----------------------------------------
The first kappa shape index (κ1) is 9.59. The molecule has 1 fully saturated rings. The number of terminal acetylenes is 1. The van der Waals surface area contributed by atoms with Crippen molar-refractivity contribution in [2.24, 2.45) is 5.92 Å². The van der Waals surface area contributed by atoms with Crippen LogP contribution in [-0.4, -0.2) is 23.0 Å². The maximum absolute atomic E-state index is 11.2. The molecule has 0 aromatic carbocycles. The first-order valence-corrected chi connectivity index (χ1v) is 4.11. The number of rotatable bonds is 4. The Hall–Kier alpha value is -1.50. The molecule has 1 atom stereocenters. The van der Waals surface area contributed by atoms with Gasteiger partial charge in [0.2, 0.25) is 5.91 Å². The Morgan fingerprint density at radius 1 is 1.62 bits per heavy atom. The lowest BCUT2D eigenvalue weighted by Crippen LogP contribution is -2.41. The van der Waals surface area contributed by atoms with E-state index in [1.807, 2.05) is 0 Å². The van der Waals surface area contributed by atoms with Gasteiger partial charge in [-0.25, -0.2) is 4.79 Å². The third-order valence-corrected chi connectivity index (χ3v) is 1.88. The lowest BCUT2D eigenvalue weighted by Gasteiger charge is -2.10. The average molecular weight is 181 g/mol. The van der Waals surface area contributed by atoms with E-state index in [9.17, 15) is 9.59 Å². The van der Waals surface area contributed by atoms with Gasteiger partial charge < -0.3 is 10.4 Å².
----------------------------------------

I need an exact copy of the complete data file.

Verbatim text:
The first kappa shape index (κ1) is 9.59. The molecule has 1 fully saturated rings. The number of terminal acetylenes is 1. The van der Waals surface area contributed by atoms with Crippen molar-refractivity contribution in [2.24, 2.45) is 5.92 Å². The van der Waals surface area contributed by atoms with Crippen LogP contribution in [-0.4, -0.2) is 23.0 Å². The maximum absolute atomic E-state index is 11.2. The molecule has 0 aromatic carbocycles. The first-order valence-corrected chi connectivity index (χ1v) is 4.11. The number of rotatable bonds is 4. The Hall–Kier alpha value is -1.50. The molecule has 1 atom stereocenters. The van der Waals surface area contributed by atoms with Gasteiger partial charge in [0.2, 0.25) is 5.91 Å². The Morgan fingerprint density at radius 1 is 1.62 bits per heavy atom. The lowest BCUT2D eigenvalue weighted by Crippen LogP contribution is -2.41. The van der Waals surface area contributed by atoms with E-state index in [1.807, 2.05) is 0 Å². The van der Waals surface area contributed by atoms with Gasteiger partial charge in [-0.25, -0.2) is 4.79 Å². The third-order valence-corrected chi connectivity index (χ3v) is 1.88. The lowest BCUT2D eigenvalue weighted by Gasteiger charge is -2.10. The average molecular weight is 181 g/mol. The van der Waals surface area contributed by atoms with E-state index in [9.17, 15) is 9.59 Å². The van der Waals surface area contributed by atoms with Gasteiger partial charge < -0.3 is 10.4 Å².